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Maximizing Transitions - Vertigo and Reorientation

Children enjoy the challenge of playing on a merry-go-round at the playground and trying to walk in straight line right afterwards. They typically don’t get very far before succumbing to vertigo and ending up on all fours. Transitions, the in-between times in our lives when we move from “what is” to “what is to come,” also have a way of throwing us off balance. Thoughts and feelings that accompany transitions are often a sense of loss of control, confusion, tension, panic, doubt, fear of the unknown, dizziness, and isolation.    

In his book, “Stuck! Navigating the Transitions of Life and Leadership” Terry Walling defines transitions as “the in-between period in the life development of a Christ follower.” He goes on to say that in a transition, “individuals consolidate past learning, process issues of character, deepen convictions and values, and are prepared for the next phase of their development. Transitions bring closure to the past in order to move forward to the next stage of personal development.” 

The experience of some kind of transition is often a key reason why leaders and churches seek coaching. Leaders experience a degree of restlessness, stagnation, lack of motivation, confusion, tiredness, and uncertainty. Churches experience transitions in terms of staffing changes, lack of direction, new initiatives, conflict, plateau or decline, and issues of trust and leadership. 

Transitions take time and typically involve revisiting challenging experiences and struggles but without them leaders and churches would get stuck in their development. While transitions are simply part of life, recognizing that God uses them to help bring greater awareness of his desires and purposes can motivate us to make the most of these opportunities in terms of self-definition, roles, and new paradigms.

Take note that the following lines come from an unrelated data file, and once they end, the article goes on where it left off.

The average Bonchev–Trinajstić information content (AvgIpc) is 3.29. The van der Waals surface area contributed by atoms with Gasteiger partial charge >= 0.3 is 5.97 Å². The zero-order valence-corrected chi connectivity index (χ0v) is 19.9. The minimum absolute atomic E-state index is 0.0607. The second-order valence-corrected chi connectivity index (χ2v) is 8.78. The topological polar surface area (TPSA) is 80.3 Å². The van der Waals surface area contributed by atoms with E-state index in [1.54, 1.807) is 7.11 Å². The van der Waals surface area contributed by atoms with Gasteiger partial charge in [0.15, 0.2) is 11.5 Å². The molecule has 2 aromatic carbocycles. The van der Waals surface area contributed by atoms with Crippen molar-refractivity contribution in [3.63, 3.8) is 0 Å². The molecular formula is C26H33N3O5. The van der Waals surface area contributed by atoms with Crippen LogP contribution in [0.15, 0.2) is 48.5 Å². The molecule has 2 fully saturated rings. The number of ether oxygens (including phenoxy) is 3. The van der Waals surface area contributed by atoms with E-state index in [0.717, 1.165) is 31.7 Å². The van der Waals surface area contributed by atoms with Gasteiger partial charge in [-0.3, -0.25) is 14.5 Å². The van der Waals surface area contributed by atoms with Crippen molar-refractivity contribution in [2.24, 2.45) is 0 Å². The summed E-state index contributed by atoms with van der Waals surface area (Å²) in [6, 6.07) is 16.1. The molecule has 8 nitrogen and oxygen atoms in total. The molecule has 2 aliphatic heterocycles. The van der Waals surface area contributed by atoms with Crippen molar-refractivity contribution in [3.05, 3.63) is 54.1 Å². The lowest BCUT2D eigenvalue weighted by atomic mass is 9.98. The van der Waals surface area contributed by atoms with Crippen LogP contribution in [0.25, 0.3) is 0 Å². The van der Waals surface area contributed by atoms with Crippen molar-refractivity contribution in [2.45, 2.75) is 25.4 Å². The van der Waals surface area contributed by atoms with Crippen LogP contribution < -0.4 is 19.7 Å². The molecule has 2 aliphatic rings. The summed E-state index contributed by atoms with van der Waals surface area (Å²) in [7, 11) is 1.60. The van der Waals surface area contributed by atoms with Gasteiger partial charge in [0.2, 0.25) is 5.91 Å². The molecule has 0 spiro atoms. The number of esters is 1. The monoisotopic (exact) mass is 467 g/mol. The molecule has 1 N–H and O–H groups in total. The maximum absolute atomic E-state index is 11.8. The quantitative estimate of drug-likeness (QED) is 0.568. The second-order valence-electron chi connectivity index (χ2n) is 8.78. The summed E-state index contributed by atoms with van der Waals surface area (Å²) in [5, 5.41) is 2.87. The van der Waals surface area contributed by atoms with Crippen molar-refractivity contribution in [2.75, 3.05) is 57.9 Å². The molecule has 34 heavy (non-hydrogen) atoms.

The adage, “we don’t get to clarity alone,” is particularly true of transitions. When we suffer from vertigo it’s challenging to see clearly what God is doing, where we are in the process, and how he is inviting us to greater surrender.  

Journeying for a season with someone in a coaching relationship can empower us to make the most of a given transition and provide new clarity, focus, and hope for the future. Getting the most out of a given transition will help us to clarify our values, contribution to others, heal the past, and generate new options and opportunities. We want to rush a transition but as Walling points out, transitions can take three months to three years to complete. 

Whether you are an individual leader, team, or a congregation, L2L would enjoy journeying with you as you desire to “lean in” on God’s shaping process in your life and desire to make the most of the transition you find yourself in.  

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